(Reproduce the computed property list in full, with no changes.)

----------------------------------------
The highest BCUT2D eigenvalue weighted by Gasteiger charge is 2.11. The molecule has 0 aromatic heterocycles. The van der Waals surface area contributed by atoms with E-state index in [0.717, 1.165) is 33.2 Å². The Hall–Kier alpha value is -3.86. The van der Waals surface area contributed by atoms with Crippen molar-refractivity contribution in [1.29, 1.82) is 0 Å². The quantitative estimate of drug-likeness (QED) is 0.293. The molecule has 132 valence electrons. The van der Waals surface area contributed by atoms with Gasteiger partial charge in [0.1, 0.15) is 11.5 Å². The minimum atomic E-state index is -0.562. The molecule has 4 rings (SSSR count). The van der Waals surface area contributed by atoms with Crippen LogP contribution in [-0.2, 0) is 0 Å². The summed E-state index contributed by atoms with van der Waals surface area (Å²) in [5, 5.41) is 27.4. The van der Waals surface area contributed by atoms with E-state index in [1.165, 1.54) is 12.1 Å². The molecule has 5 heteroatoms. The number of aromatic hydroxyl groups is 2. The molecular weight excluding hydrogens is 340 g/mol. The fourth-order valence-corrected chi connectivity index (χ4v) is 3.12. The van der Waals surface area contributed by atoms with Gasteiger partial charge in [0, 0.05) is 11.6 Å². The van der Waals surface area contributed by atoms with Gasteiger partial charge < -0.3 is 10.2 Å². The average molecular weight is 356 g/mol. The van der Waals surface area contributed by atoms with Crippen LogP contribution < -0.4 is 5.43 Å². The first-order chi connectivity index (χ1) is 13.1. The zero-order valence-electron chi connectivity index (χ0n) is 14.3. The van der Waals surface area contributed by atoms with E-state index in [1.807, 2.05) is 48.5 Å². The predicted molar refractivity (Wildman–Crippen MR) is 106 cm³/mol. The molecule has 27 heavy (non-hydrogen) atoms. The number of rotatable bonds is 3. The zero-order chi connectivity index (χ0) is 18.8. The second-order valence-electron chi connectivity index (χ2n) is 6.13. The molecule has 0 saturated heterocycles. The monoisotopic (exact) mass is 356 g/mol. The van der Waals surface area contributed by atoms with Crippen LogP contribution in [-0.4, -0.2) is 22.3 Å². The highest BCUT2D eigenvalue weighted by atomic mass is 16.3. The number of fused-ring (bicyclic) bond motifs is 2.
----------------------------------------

The highest BCUT2D eigenvalue weighted by Gasteiger charge is 2.11. The molecule has 0 aromatic heterocycles. The van der Waals surface area contributed by atoms with E-state index in [0.717, 1.165) is 33.2 Å². The Hall–Kier alpha value is -3.86. The van der Waals surface area contributed by atoms with Crippen molar-refractivity contribution in [1.29, 1.82) is 0 Å². The quantitative estimate of drug-likeness (QED) is 0.293. The molecule has 132 valence electrons. The van der Waals surface area contributed by atoms with Gasteiger partial charge in [0.1, 0.15) is 11.5 Å². The minimum atomic E-state index is -0.562. The molecule has 4 rings (SSSR count). The van der Waals surface area contributed by atoms with Crippen LogP contribution in [-0.2, 0) is 0 Å². The summed E-state index contributed by atoms with van der Waals surface area (Å²) in [5, 5.41) is 27.4. The van der Waals surface area contributed by atoms with E-state index in [1.165, 1.54) is 12.1 Å². The molecule has 5 heteroatoms. The number of aromatic hydroxyl groups is 2. The molecular weight excluding hydrogens is 340 g/mol. The fourth-order valence-corrected chi connectivity index (χ4v) is 3.12. The van der Waals surface area contributed by atoms with Gasteiger partial charge in [0, 0.05) is 11.6 Å². The van der Waals surface area contributed by atoms with Gasteiger partial charge < -0.3 is 10.2 Å². The average molecular weight is 356 g/mol. The van der Waals surface area contributed by atoms with Crippen LogP contribution < -0.4 is 5.43 Å². The first-order chi connectivity index (χ1) is 13.1. The zero-order valence-electron chi connectivity index (χ0n) is 14.3. The van der Waals surface area contributed by atoms with E-state index in [1.807, 2.05) is 48.5 Å². The predicted molar refractivity (Wildman–Crippen MR) is 106 cm³/mol. The molecule has 27 heavy (non-hydrogen) atoms. The number of rotatable bonds is 3. The zero-order chi connectivity index (χ0) is 18.8. The second-order valence-electron chi connectivity index (χ2n) is 6.13. The molecule has 0 saturated heterocycles. The monoisotopic (exact) mass is 356 g/mol. The van der Waals surface area contributed by atoms with Crippen LogP contribution in [-0.4, -0.2) is 22.3 Å². The highest BCUT2D eigenvalue weighted by atomic mass is 16.3. The number of fused-ring (bicyclic) bond motifs is 2.